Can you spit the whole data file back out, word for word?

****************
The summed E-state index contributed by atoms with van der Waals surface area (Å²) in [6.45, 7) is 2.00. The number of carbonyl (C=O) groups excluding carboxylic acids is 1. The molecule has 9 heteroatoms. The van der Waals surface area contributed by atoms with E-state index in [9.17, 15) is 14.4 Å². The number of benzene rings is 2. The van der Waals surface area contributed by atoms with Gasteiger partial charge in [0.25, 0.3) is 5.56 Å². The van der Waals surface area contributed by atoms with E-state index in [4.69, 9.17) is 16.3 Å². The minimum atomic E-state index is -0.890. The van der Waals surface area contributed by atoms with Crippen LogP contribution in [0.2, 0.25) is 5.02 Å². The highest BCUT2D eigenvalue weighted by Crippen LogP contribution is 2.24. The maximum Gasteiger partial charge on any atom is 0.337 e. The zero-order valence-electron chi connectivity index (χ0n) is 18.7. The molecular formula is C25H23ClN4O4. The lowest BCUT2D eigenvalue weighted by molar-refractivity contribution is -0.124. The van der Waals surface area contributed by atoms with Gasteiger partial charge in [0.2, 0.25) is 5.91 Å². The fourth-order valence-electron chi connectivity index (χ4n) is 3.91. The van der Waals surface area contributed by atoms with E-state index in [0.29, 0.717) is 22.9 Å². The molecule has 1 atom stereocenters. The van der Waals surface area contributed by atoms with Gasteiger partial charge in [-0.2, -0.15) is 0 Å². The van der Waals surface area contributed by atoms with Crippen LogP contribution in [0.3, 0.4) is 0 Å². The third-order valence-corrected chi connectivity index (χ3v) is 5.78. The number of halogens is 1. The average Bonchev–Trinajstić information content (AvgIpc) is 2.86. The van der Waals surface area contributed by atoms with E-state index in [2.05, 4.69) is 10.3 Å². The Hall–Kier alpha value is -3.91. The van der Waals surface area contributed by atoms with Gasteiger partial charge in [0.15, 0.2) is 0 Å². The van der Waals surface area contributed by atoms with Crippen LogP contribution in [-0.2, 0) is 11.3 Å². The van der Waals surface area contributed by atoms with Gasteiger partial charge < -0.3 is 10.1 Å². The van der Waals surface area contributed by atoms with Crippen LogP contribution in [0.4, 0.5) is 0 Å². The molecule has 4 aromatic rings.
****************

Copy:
The summed E-state index contributed by atoms with van der Waals surface area (Å²) in [6.45, 7) is 2.00. The number of carbonyl (C=O) groups excluding carboxylic acids is 1. The molecule has 9 heteroatoms. The van der Waals surface area contributed by atoms with E-state index in [9.17, 15) is 14.4 Å². The number of benzene rings is 2. The van der Waals surface area contributed by atoms with Gasteiger partial charge in [0.25, 0.3) is 5.56 Å². The van der Waals surface area contributed by atoms with E-state index in [4.69, 9.17) is 16.3 Å². The minimum atomic E-state index is -0.890. The van der Waals surface area contributed by atoms with Crippen LogP contribution in [0.2, 0.25) is 5.02 Å². The highest BCUT2D eigenvalue weighted by Crippen LogP contribution is 2.24. The maximum Gasteiger partial charge on any atom is 0.337 e. The zero-order valence-electron chi connectivity index (χ0n) is 18.7. The molecular formula is C25H23ClN4O4. The lowest BCUT2D eigenvalue weighted by molar-refractivity contribution is -0.124. The van der Waals surface area contributed by atoms with Gasteiger partial charge in [0.2, 0.25) is 5.91 Å². The fourth-order valence-electron chi connectivity index (χ4n) is 3.91. The van der Waals surface area contributed by atoms with E-state index in [0.29, 0.717) is 22.9 Å². The molecule has 1 atom stereocenters. The van der Waals surface area contributed by atoms with Gasteiger partial charge in [-0.2, -0.15) is 0 Å². The van der Waals surface area contributed by atoms with Crippen LogP contribution in [0.3, 0.4) is 0 Å². The third-order valence-corrected chi connectivity index (χ3v) is 5.78. The number of halogens is 1. The average Bonchev–Trinajstić information content (AvgIpc) is 2.86. The van der Waals surface area contributed by atoms with E-state index in [2.05, 4.69) is 10.3 Å². The Hall–Kier alpha value is -3.91. The van der Waals surface area contributed by atoms with Gasteiger partial charge in [0.15, 0.2) is 0 Å². The van der Waals surface area contributed by atoms with Crippen LogP contribution in [-0.2, 0) is 11.3 Å². The van der Waals surface area contributed by atoms with Gasteiger partial charge < -0.3 is 10.1 Å². The van der Waals surface area contributed by atoms with Crippen LogP contribution in [0.4, 0.5) is 0 Å². The molecule has 4 aromatic rings.